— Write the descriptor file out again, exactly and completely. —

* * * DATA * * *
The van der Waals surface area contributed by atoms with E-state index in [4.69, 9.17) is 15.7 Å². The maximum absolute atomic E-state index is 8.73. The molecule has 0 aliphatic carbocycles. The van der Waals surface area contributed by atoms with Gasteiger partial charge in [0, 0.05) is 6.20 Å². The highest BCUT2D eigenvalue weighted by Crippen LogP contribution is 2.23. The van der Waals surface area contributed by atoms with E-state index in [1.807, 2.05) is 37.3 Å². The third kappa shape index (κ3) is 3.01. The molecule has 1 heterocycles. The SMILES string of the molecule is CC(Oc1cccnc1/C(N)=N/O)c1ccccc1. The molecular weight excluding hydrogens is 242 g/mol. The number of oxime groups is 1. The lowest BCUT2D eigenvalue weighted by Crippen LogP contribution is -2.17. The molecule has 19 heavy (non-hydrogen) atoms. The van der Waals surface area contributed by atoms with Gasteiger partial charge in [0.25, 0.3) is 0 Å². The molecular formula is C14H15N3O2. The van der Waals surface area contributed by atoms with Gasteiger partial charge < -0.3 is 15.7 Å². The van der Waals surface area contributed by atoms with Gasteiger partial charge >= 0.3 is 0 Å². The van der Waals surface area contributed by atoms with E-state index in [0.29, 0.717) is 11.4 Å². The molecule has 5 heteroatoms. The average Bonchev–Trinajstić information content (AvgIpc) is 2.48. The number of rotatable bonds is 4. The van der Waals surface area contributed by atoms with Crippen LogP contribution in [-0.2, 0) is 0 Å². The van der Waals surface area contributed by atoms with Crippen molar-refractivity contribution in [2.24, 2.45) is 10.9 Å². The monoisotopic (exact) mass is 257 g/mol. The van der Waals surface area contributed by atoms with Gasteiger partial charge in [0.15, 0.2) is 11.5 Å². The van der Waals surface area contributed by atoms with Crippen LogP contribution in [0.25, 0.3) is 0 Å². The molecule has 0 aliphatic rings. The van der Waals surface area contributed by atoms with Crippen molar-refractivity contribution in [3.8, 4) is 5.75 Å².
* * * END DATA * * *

The van der Waals surface area contributed by atoms with E-state index in [4.69, 9.17) is 15.7 Å². The maximum absolute atomic E-state index is 8.73. The molecule has 0 aliphatic carbocycles. The van der Waals surface area contributed by atoms with Gasteiger partial charge in [0, 0.05) is 6.20 Å². The highest BCUT2D eigenvalue weighted by Crippen LogP contribution is 2.23. The van der Waals surface area contributed by atoms with E-state index in [1.807, 2.05) is 37.3 Å². The third kappa shape index (κ3) is 3.01. The molecule has 1 heterocycles. The SMILES string of the molecule is CC(Oc1cccnc1/C(N)=N/O)c1ccccc1. The molecular weight excluding hydrogens is 242 g/mol. The number of oxime groups is 1. The lowest BCUT2D eigenvalue weighted by Crippen LogP contribution is -2.17. The molecule has 19 heavy (non-hydrogen) atoms. The van der Waals surface area contributed by atoms with Gasteiger partial charge in [0.25, 0.3) is 0 Å². The molecular formula is C14H15N3O2. The van der Waals surface area contributed by atoms with Gasteiger partial charge < -0.3 is 15.7 Å². The van der Waals surface area contributed by atoms with Gasteiger partial charge >= 0.3 is 0 Å². The van der Waals surface area contributed by atoms with E-state index in [0.29, 0.717) is 11.4 Å². The molecule has 5 heteroatoms. The average Bonchev–Trinajstić information content (AvgIpc) is 2.48. The number of rotatable bonds is 4. The van der Waals surface area contributed by atoms with Crippen LogP contribution in [-0.2, 0) is 0 Å². The van der Waals surface area contributed by atoms with Crippen molar-refractivity contribution in [2.24, 2.45) is 10.9 Å². The monoisotopic (exact) mass is 257 g/mol. The van der Waals surface area contributed by atoms with Gasteiger partial charge in [0.15, 0.2) is 11.5 Å². The van der Waals surface area contributed by atoms with Crippen LogP contribution in [0.25, 0.3) is 0 Å². The molecule has 0 aliphatic rings. The van der Waals surface area contributed by atoms with Crippen molar-refractivity contribution in [3.8, 4) is 5.75 Å².